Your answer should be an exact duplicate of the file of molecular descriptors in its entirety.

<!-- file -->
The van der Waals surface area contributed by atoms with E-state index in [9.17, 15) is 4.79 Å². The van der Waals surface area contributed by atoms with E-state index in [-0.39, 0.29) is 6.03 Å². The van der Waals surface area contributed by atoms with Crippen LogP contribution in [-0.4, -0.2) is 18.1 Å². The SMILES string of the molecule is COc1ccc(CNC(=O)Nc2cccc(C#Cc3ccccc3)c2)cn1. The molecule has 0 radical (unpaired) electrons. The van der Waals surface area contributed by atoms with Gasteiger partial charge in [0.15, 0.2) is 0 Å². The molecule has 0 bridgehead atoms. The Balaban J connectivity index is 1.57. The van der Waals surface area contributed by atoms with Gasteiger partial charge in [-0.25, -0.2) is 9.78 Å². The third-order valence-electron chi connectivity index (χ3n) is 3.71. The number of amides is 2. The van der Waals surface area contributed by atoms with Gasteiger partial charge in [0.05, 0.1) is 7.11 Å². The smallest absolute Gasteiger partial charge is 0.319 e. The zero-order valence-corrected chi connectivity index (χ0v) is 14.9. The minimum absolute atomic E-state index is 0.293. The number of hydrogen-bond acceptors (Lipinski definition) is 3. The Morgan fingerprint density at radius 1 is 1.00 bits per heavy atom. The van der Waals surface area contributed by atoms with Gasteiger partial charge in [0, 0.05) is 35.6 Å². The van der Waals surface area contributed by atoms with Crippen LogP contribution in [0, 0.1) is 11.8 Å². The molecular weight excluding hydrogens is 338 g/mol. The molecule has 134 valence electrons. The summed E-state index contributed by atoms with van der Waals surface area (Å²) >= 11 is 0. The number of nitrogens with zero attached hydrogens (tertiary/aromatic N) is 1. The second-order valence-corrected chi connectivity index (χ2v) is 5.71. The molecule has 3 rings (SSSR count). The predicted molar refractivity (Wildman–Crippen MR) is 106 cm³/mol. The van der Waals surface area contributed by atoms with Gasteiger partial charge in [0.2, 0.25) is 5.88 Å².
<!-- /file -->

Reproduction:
The van der Waals surface area contributed by atoms with E-state index in [9.17, 15) is 4.79 Å². The van der Waals surface area contributed by atoms with E-state index in [-0.39, 0.29) is 6.03 Å². The van der Waals surface area contributed by atoms with Crippen LogP contribution in [-0.4, -0.2) is 18.1 Å². The SMILES string of the molecule is COc1ccc(CNC(=O)Nc2cccc(C#Cc3ccccc3)c2)cn1. The molecule has 0 radical (unpaired) electrons. The van der Waals surface area contributed by atoms with Gasteiger partial charge in [0.15, 0.2) is 0 Å². The molecule has 0 bridgehead atoms. The Balaban J connectivity index is 1.57. The van der Waals surface area contributed by atoms with Gasteiger partial charge in [-0.25, -0.2) is 9.78 Å². The third-order valence-electron chi connectivity index (χ3n) is 3.71. The number of amides is 2. The van der Waals surface area contributed by atoms with Gasteiger partial charge in [0.05, 0.1) is 7.11 Å². The smallest absolute Gasteiger partial charge is 0.319 e. The zero-order valence-corrected chi connectivity index (χ0v) is 14.9. The minimum absolute atomic E-state index is 0.293. The number of hydrogen-bond acceptors (Lipinski definition) is 3. The Morgan fingerprint density at radius 1 is 1.00 bits per heavy atom. The van der Waals surface area contributed by atoms with Gasteiger partial charge in [0, 0.05) is 35.6 Å². The van der Waals surface area contributed by atoms with Crippen LogP contribution in [0, 0.1) is 11.8 Å². The molecular weight excluding hydrogens is 338 g/mol. The molecule has 134 valence electrons. The summed E-state index contributed by atoms with van der Waals surface area (Å²) >= 11 is 0. The number of nitrogens with zero attached hydrogens (tertiary/aromatic N) is 1. The second-order valence-corrected chi connectivity index (χ2v) is 5.71. The molecule has 3 rings (SSSR count). The predicted molar refractivity (Wildman–Crippen MR) is 106 cm³/mol. The van der Waals surface area contributed by atoms with Gasteiger partial charge in [0.2, 0.25) is 5.88 Å².